The Storm Worm recently hit computers around the world with its attention-grabbing subject line “230 dead as storm batters Europe” last January. Yes, viruses and other malware attacking the masses are hardly worth my while these days. For one thing, I’ve had zero hits with GMail’s no-executable file allowed policy. Second, I’ve been surfing the Internet long enough to tell if an email is suspicious, i.e., too good to be true or not. (Corollary: I’m not a guy.) But a recent strain of the Storm Worm takes it further. It’s this part that has me worried. Dmitri Alperovitch of Secure Computing warns that it’s taking over the blogosphere and the rest of the WWW:
If your computer is infected, the virus can add malicious text to any message you post to a blog or bulletin board. The text says, “Have you seen this?” and is followed by a URL containing the phrases “freepostcards” and “funvideo.”
“The new thing about this virus is the way it propagates. It’s basically filling up Web pages all over the Internet with links to the malware,” says Dmitri Alperovitch, principal research scientist for Secure Computing.
A Google search on Tuesday afternoon located 71 sites containing the link, including message boards hosted by the Salt Lake Tribune and a site about Australian pythons and snakes.
More statistics from a related story:
Secure Computing has seen evidence of the bogus posting on messages forums, including one for Men’s Health, as well as “thousands of blog entries,” said Alperovitch.
Meanwhile, this is Symantec’s own heads-up on the matter:
A variety of bulletin boards are being spammed with the message to visit mailfreepostcards.com (don’t visit that domain!) for a fun video. However, when visiting that site, users are prompted to download an executable.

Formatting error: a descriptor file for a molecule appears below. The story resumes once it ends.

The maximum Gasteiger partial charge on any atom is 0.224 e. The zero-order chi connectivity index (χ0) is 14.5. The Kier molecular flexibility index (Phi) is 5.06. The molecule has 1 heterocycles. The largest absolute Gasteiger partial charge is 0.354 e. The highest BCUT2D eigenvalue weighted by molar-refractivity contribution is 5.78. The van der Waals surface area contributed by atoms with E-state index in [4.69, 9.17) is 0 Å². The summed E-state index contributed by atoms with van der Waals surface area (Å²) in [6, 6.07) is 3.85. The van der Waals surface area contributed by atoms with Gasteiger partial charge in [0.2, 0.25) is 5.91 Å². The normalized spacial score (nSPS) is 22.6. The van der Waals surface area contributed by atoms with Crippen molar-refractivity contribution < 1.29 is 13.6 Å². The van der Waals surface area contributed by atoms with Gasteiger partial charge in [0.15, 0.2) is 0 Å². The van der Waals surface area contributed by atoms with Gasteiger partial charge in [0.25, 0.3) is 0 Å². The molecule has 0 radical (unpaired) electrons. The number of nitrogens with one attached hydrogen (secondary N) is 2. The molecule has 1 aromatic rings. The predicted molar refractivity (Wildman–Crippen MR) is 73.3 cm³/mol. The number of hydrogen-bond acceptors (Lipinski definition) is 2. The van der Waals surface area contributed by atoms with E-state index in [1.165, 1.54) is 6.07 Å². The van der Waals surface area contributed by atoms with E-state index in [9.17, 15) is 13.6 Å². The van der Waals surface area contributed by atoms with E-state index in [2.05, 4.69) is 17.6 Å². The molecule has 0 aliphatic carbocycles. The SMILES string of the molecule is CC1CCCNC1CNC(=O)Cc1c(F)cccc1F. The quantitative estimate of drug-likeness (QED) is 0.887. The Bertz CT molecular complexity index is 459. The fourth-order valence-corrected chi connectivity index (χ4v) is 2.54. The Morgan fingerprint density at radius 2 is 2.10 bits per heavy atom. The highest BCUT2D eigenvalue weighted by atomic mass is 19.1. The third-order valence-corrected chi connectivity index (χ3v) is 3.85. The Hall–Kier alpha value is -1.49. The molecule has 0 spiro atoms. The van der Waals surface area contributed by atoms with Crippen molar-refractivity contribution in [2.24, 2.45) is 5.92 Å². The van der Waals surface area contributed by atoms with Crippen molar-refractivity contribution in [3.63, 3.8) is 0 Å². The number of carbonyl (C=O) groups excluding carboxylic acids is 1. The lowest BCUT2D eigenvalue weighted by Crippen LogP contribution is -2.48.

And we all know what an executable means, right? The breaking news is based on the press release by Secure Computing explaining how the worm works:
The worm installs a component on a user’s machine that analyzes all network traffic via a layered service provider (LSP) integration and dynamically modifies blog comments, discussion posts and webmail-based emails as they are being posted by the user to include a link to the malicious code, thereby propagating itself to other victims.
“And this threat is particularly insidious in that anti-virus detection doesn’t always work. This threat utilizes server polymorphism, which means that it is continuously being repackaged to make the binary appear different to signature-based anti-virus solutions.” With the executable file being changed continuously, it easily sneaks below the radar of the leading anti-virus programs, which are largely signature-based.
Alperovitch only advises against being too click-happy. Google and StopBadware have combined efforts to warn users against visiting shady sites and inform webmasters of malware on their websites, but the first of the two isn’t useful without seamless integration into the browser. Good thing Firefox and Google make a nice pair! How about blogging software—should developers add virus checking as well?
Where does one draw the line? As close as one has to. The important thing is to not be passive about it. Double-check forum messages and blog entries for irrelevant links appended to them first! You might be spreading the virus already.
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